The Ripley Apple-Our Flagship Project
The Township of Huron-Kinloss opened the Ripley Rail Trail this summer and with the assistance of the BBFG, they have focused on the numerous apple trees along the trail and have called it the Ripley APPLE Rail Trail.
Subsequently, BBFG volunteers selected three wild apple trees from hundreds of trees along the existing rail trail that were
The three apples were presented at Ripley's 150th Fall Fair (one of the largest in the county) where 324 people taste-tested and voted on the apple they felt was best suited to be named the Ripley Apple. The winning tree will be reproduced by scion wood cuttings and grafting to root stock this winter by our heirloom apple experts, Bill and Lyn O'Keefe at O'Keefe Grange (just NW of Dobbinton, Ontario) Trees will be ready for the 150th Old Boys Reunion in 2015. This will be a fundraising project for the Garden as well.
Interested in ordering a Ripley Apple Tree? There will only be 100 trees produced in 2014. There will be 50 in dwarf size (B9 rootstock) and 50 in semi-dwarf (M7 rootstock)
The Bruce Botanical Food Gardens ((BBFG) has a new budding relationship with the Pine River Watershed Initiative Network (PRWIN). LITERALLY!
At the Ripley 150th Fall Fair in September of 2013, the BBFG engaged over 300 people in a taste test of three wild apple trees selected for their size, shape, colour, texture, prolific production, apparent natural resistance to disease and pests, and of course, taste. The winner was dubbed The Ripley Apple.
The PRWIN has generously sponsored the grafting procedure bringing this project literally to fruition. Lynne Taylor, president of the BBFG explains, "Without the generous support of the PRWIN, this project would not have been possible at this time. Their support means that we can have the 100 trees available in time for fall planting and ready for the 150th Old Boys Reunion which was the purpose behind producing the new variety named after the community." Scion wood, last year's growth at the tips of the branches, must be taken while the tree is in its dormancy so the cuttings have already been taken and prepared by the BBFG for the reproduction of 100 new Ripley Apple trees. The process involves the grafting of scion wood to dwarf and semi dwarf root stock (50 of each). Work will be undertaken this spring by heirloom apple experts Bill and Lyn O'Keefe at O'Keefe Grange near Dobbinton, Ontario. These are the first 100 trees and the only trees available this year. New orders will not be taken until next year at this time.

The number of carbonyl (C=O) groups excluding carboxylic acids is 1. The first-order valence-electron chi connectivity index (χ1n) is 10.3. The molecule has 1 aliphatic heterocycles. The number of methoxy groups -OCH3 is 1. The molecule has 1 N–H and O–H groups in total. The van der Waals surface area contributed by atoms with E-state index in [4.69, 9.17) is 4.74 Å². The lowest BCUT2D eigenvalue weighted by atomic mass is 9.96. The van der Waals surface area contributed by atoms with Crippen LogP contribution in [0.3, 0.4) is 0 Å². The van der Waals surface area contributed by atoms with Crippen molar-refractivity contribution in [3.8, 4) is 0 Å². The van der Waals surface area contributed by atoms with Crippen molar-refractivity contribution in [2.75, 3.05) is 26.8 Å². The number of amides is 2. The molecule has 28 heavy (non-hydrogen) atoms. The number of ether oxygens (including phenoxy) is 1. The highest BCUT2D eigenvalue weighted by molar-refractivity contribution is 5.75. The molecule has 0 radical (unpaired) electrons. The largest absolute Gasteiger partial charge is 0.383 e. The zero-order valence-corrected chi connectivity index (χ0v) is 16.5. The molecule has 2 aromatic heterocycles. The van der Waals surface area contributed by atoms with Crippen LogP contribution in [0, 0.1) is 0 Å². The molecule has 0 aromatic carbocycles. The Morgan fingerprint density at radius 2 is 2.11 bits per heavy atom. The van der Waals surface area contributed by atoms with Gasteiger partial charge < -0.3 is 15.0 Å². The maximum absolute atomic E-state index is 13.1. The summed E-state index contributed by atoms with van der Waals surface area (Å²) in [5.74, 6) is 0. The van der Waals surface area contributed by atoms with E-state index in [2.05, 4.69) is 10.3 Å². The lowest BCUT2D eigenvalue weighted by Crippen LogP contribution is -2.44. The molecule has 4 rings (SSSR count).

Ordering for this year's stock of the new heirloom will soon be possible through the BBFG website at bbfg.org and order forms and payments can also be submitted at the Township of Huron-Kinloss office in Ripley. Taylor expressed hope that the the BBFG's new relationship with the PRWIN is just the beginning and will continue with other exciting projects which hold common interests.
The BBFG has numerous projects under development this season including an expansion of the World Food Crops Project, a mud oven and side grille to allow for culinary events, an environmental sculpture incorporating reclaimed materials to compliment the mattress spring fencing surrounding the gardens, and the planting of over 12,000 annual plants throughout the gardens which will sport a new design over last year's layout.
Taylor concludes, "the BBFG offers small business, corporations, and other organizations the opportunity to improve their triple bottom line...economic, environmental, and social responsibilities. It means ensuring that part of the profit goes back into improving the quality of life of the community. We are working on issues of food security and sustainable agriculture. A perfect pairing."
For more information on the apple project visit bbfg.org or email firstname.lastname@example.org.
Volunteers encouraged and appreciated.
Artist and friend of the BBFG, Andrea Zimmer HUGS the original Ripley Apple Tree!
A sample of the Ripley Apple.
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